Documentary and Background of Mapping Australia
Mapping Australia / Cartografie Australia (1966)
An Australian Commonwealth Film Unit production for the Department of National Development. An Australian National Film Board production from the News and Information Bureau.
Australian Bauxite Mines – http://aluminium.org.au/australian-bauxite/australian-bauxiteAlcoa – Bauxite Mining 1960s –http://www.alcoa.com/australia/en/info_page/mining_homepage.aspThe Historical Role of Photomechanical Techniques in Map Production – http://www.geography.wisc.edu/histcart/v6initiative/04cook.pdf
Topographic Map: The Manufacturing Process – http://www.madehow.com/Volume-4/Topographic-Map.html
Photography: Eric Kenning
Sound: Gordon Wraxall
Music: Robert Hughes
Assistant: John Carter
Direction: John Richardson
Production: Frank Bagnall
Supervision: Denys Brown
Description of the Documentary:
(found here http://goo.gl/TV0MrT)
This collection of 20 digital curriculum resources is organised into six categories – the unknown south land; Australia’s coastline as charted by Dutch explorers; Australia’s eastern coastline as charted by James Cook; Matthew Flinders’s charting of the Australian coastline; Indigenous Australians’ maps of country; and mapping the British colonies in Australia. While the collection includes paintings, film footage and navigational aids its main feature is the historical maps themselves, many of which can be magnified.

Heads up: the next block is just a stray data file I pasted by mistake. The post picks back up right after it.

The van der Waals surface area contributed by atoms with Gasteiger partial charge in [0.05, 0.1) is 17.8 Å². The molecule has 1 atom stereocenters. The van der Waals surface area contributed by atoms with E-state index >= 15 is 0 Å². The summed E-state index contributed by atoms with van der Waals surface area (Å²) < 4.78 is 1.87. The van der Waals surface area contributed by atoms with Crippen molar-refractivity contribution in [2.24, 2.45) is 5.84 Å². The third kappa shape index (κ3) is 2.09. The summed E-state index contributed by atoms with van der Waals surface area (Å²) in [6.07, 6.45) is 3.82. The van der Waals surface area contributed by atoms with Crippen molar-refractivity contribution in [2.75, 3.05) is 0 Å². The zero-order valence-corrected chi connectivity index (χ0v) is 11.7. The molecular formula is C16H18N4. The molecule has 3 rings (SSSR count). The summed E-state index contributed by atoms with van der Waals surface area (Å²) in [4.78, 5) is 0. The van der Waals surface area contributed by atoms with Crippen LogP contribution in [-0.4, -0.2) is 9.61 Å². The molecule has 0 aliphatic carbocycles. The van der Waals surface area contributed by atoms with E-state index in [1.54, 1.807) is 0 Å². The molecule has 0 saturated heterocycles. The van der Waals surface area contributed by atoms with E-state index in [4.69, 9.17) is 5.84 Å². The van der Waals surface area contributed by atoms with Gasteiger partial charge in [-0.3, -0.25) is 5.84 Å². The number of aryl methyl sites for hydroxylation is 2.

A history of surveying in Australia :The National Geodetic Survey of Australia by John Manning:
1965 – The Division of National Mapping
Two mini-documentary videos on the themes of the Mapping Our World exhibition.
Sketches, notes on working with the video material
In the act of tracing, something is lost yet something remains. A video camera captures something of the world and its footage is its trace.
I found the video Mapping Australia, which shows old scenes of men working on making maps of Australia. This project is centred around the concept of ‘trace’. There is a literal connection of tracing maps, a historical trace once created for the purposes of the Australian Government, the performer tracing the video and the trace of the performance (as a live performance, video documentation or through audio only). The video presents a monotonous office environment, moving machinery with scientific precision to trace the land for the interest of mining – which seems more like an advertisement. The footage of photo-mechanical scribing techniques, pencil movements across great distances of lands, and the cultivated history behind the men working seem to suggest a more functional-scientific attitude towards the land when compared to that of the traditional owners. The work examines these practices that seem to inherently present analogies of objectification, indifference, realism, authority, scientific etc.
The piano is treated in a similar way through the use of a topographical map. This breaks up the piano into a series of zones. Also, the movements of the men (along with engraving footage) turn into a formalised system of movement gestures on the piano.
The engraving practices during the 1960s was a process that uses light to create precise terrain lines:
“The plastic sheets are taken one at a time and placed on a light table, where a soft light shines up through a white plastic surface. This illumination from below makes the lines of the map manuscript visible through the scribecoat. An engraver carefully cuts away the scribecoat along the lines and areas that are to be a certain color on the finished map. For example, one sheet will have all the lines for rivers, lakes, and other bodies of water that are to be blue.”